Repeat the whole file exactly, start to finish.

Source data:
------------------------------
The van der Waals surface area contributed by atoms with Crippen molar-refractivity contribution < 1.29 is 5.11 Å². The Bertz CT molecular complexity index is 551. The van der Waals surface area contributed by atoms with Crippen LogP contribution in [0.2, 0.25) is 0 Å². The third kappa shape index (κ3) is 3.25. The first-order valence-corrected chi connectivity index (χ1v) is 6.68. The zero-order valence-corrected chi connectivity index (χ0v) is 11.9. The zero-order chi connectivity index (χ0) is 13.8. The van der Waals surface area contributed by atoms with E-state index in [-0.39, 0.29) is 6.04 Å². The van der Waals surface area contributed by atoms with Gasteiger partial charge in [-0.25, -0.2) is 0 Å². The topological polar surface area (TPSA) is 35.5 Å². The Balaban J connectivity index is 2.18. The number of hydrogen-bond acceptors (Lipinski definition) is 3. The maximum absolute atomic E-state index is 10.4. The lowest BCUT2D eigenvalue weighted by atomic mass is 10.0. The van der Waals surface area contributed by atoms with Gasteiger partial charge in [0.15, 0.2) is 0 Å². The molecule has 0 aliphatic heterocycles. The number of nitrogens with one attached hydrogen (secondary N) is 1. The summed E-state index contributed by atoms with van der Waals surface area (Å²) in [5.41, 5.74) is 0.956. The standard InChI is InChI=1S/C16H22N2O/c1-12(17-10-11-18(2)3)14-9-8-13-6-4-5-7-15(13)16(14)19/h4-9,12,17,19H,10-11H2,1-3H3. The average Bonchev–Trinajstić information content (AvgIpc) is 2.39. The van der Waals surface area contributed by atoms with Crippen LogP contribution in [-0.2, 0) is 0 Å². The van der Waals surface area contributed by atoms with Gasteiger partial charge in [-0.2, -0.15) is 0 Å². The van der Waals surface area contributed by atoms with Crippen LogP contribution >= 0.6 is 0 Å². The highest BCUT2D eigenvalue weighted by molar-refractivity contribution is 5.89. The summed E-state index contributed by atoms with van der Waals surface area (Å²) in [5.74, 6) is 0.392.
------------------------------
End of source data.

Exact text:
The van der Waals surface area contributed by atoms with Crippen molar-refractivity contribution < 1.29 is 5.11 Å². The Bertz CT molecular complexity index is 551. The van der Waals surface area contributed by atoms with Crippen LogP contribution in [0.2, 0.25) is 0 Å². The third kappa shape index (κ3) is 3.25. The first-order valence-corrected chi connectivity index (χ1v) is 6.68. The zero-order valence-corrected chi connectivity index (χ0v) is 11.9. The zero-order chi connectivity index (χ0) is 13.8. The van der Waals surface area contributed by atoms with E-state index in [-0.39, 0.29) is 6.04 Å². The van der Waals surface area contributed by atoms with Gasteiger partial charge in [-0.25, -0.2) is 0 Å². The topological polar surface area (TPSA) is 35.5 Å². The Balaban J connectivity index is 2.18. The number of hydrogen-bond acceptors (Lipinski definition) is 3. The maximum absolute atomic E-state index is 10.4. The lowest BCUT2D eigenvalue weighted by atomic mass is 10.0. The van der Waals surface area contributed by atoms with Gasteiger partial charge in [0.15, 0.2) is 0 Å². The molecule has 0 aliphatic heterocycles. The number of nitrogens with one attached hydrogen (secondary N) is 1. The summed E-state index contributed by atoms with van der Waals surface area (Å²) in [5.41, 5.74) is 0.956. The standard InChI is InChI=1S/C16H22N2O/c1-12(17-10-11-18(2)3)14-9-8-13-6-4-5-7-15(13)16(14)19/h4-9,12,17,19H,10-11H2,1-3H3. The average Bonchev–Trinajstić information content (AvgIpc) is 2.39. The van der Waals surface area contributed by atoms with Crippen LogP contribution in [-0.2, 0) is 0 Å². The van der Waals surface area contributed by atoms with Gasteiger partial charge in [-0.2, -0.15) is 0 Å². The van der Waals surface area contributed by atoms with Crippen LogP contribution >= 0.6 is 0 Å². The highest BCUT2D eigenvalue weighted by molar-refractivity contribution is 5.89. The summed E-state index contributed by atoms with van der Waals surface area (Å²) in [5.74, 6) is 0.392.